COVINGTON — With a 350-unit apartment complex already planned for construction at Covington Town Center, which was originally slated to be an upscale shopping center at the corner of Alcovy Road and City Pond Road, the Covington City Council approved a text amendment at its Feb. 15 meeting that will allow The Foxfield Company to add 275 more townhouses and change their design standards.
When it was first approved in January 2017, Covington Town Center was initially touted as a commercial mixed-use complex that would include 78 acres for retail rental space — 264,000 square feet for office space, 770,470 square feet for retail and restaurants, 52,500 square feet for entertainment space such as a movie theater, 5.2 acres for two hotels, and 18.2 acres of green space. (To date, two hotel projects are currently under review, and they are nearing the sale of an anchor grocery store.)
But within six months, Harry Kitchens, president of The Foxfield Company, the South Carolina firm that is developing the property, stated that due to pressure from potential commercial clients wanting to see more population density in the area, they needed to build multi-family housing, or apartments, on a portion of the property. The corridor mixed use zoning and overlay district the council approved allows for multi-family housing.
After more than a year of securing commercial loans and equity investments, along with a waiver of $1.5 million from the city for water and sewer tap fees, permit costs and electrical infrastructure costs for the project, Elevation Development Group broke ground in December 2020 on The Cove apartment complex.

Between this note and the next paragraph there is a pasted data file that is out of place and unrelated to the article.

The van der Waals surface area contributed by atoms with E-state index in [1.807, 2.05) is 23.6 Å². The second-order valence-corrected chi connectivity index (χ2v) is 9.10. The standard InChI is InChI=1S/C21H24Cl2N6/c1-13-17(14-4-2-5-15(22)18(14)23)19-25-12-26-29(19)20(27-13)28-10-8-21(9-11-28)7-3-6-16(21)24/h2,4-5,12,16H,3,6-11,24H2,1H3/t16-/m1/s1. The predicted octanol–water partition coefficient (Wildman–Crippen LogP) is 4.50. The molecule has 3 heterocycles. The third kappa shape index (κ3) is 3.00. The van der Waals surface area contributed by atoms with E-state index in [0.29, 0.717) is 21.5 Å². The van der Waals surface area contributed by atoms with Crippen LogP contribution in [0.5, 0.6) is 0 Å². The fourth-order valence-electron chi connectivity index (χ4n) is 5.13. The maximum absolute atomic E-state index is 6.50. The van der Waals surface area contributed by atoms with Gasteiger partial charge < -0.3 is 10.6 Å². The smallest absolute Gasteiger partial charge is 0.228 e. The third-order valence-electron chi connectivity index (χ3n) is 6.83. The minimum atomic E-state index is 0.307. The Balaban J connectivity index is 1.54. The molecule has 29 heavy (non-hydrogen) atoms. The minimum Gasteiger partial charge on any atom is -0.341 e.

Less than two months later, Kitchens was back with a request for the council to amend its Covington Town Center overlay to allow 275 more residential units and to modify the city’s design standards for townhomes. Kitchens said the townhomes will give the development two different type of residences with two different price points.
“I think (this) is very much needed to support the jobs that you have brought to this community,” said Kitchens, “and we need to retain those people to live within Covington.”
Design standard changes requested with the amendment include:
♦ Minimum square footage will increase from 1,300 square feet to 1,500 square feet.
♦ Smaller setbacks than current standards.
♦ Only one entrance/exit door, rather than a front and a rear door as required in city ordinances.
♦ Deletion of the 200-square-foot private yards required by the city.
♦ Slab on grade townhomes will be allowed, rather than a step up from the ground required by the city.
♦ Front entry garages, rather than rear entry garages required in city ordinances♦ .
The changes will apply only to Covington Town Center and not to other townhome developments in the city.
Covington planning staff recommended approval of the text amendment with the note that the development will be adding more residential units “in a predominantly manufacturing area, which can have conflicts from noise, traffic, and manufacturing outputs... Steps should be taken to offset any potential negative impacts of adjacent uses through the use of enhanced, natural vegetative screens and prohibitions on truck traffic cutting through the project.”
Following a public hearing where no one spoke against the text amendment, the council approved the change by a vote of 5-1, with Fleeta Baggett casting the dissenting vote.